Brian Scott, Denton County Reporter
Educators are trying to figure out how to fund technology in the classroom that will help students prepare for the real world.
At a time when state education funding is up for discussion in Austin, North Texas school leaders are looking for new ways to fund their technology programs by working with local businesses.
Superintendents from the Northwest, Lewisville and Irving school districts showed off their work with technology in the classroom to a large group of Fort Worth business leaders on Tuesday. Technology initiatives that put laptops and iPads in students' hands were among the highlights of the meeting.
"We have to look to business leaders, educators, parents, community leaders and collectively bridge the here-and-now with the future our kids are going to live in," Northwest Independent School District Superintendent Karen Rue said.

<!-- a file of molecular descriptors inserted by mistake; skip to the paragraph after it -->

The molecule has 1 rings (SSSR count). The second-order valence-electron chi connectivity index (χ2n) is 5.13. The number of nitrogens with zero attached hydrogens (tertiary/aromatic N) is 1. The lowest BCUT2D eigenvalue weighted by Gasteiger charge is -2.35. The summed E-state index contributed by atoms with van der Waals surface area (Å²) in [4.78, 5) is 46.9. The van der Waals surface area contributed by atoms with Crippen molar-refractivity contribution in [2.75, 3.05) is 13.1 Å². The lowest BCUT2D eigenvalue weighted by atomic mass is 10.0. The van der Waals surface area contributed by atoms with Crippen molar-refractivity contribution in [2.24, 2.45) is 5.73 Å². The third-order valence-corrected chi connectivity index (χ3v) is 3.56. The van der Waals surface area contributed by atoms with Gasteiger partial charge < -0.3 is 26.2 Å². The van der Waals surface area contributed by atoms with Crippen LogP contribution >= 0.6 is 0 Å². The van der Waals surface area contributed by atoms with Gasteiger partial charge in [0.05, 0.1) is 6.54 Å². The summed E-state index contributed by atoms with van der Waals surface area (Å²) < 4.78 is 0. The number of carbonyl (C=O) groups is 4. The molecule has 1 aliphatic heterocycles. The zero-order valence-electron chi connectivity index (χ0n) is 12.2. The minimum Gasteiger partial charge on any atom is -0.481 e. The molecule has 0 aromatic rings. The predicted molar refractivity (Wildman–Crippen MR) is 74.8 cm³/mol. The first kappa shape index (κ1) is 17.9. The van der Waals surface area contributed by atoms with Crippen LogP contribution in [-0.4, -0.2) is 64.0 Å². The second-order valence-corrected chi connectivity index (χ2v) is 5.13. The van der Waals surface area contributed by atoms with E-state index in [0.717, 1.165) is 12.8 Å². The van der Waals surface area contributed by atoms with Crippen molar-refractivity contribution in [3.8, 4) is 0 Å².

The school districts hope to partner with and, in some cases, continue to partner with business leaders in order to expand technology offerings to students, a goal they say benefits both sides.
"Business leaders know the skills and the skill sets they want future employees to have," Rue said. "They also recognize that there is no better investment than today's students."
Jon Gustafson, of defense contractor Lockheed Martin, said the growing need for a skilled workforce requires students to get on the right track well before college.
"We represent the aerospace industry, and it's critical that students have the skills we need to be successful," he said. "It's critically important that they make the right career choices and that we provide the right infrastructure to enable them to be successful."
The Fort Worth Chamber of Commerce, the Texas Association of School Administrators and national representatives from the Committee for Economic Development, a Washington, D.C.-based think tank, also attended the meeting.
"The education system needs to be innovative and it needs to reflect this economy that we live in now," said Michael Petro, CED executive vice president. "We think what they've done here in these communities is something that might be replicable in communities across the country."
Chamber of Commerce CEO Bill Thorton said leaders from other school districts had hoped to attend but were tied up in Austin working on the legislative front.